Published online Sep 7, 2016. doi: 10.3748/wjg.v22.i33.7440
Peer-review started: March 27, 2016
First decision: May 12, 2016
Revised: June 30, 2016
Accepted: August 1, 2016
Article in press: August 1, 2016
Published online: September 7, 2016
Pancreatic adenocarcinoma (PAC) is one of the most deadly malignant neoplasms, and the efficacy of conventional cytotoxic chemotherapy is far from satisfactory. Recent research studies have revealed that immunosuppression and inflammation are associated with oncogenesis, as well as tumor development, invasion, and metastasis in PAC. Thus, immunosuppression-related signaling, especially that involving immune checkpoint and inflammation, has emerged as novel treatment targets for PAC. However, PAC is an immune-resistant tumor, and it is still unclear whether immune checkpoint or anti-inflammation therapies would be an ideal strategy. In this article, we will review immune checkpoint and inflammation as potential targets, as well as clinical trials and the prospects for immunotherapy in PAC.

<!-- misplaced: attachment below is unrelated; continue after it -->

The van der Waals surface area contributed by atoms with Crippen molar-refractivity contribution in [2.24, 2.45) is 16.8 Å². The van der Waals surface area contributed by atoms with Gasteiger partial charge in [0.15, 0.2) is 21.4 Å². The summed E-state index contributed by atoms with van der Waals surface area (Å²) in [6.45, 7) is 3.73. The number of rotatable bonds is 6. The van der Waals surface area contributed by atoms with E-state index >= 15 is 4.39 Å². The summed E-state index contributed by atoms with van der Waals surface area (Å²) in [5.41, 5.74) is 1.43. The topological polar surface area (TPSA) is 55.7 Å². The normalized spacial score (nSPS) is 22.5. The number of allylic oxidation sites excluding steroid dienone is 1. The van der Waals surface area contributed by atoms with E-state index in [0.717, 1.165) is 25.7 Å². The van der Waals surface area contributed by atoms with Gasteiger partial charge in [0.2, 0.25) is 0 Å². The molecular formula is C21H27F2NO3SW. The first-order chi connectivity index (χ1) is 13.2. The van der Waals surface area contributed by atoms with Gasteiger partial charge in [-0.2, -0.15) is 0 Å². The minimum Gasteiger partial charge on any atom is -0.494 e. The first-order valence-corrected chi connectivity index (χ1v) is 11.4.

Core tip: Pancreatic adenocarcinoma is recognized as one of the most malignant neoplasms, and more efficacious treatment is desired earnestly. Recent research studies have revealed that the development and progression of pancreatic adenocarcinoma are highly influenced by immune responses, and inflammation is a critical promoter of the disease. In this article, we highlighted the emergence of immunosuppression-related signaling associated with immune checkpoint and inflammation, as a novel treatment target for cancer. Furthermore, the review demonstrated that the current focus on therapeutic strategies involving combination chemotherapy, immunotherapy, and anti-inflammation therapy might provide considerably more clinical benefits to patients than current therapies.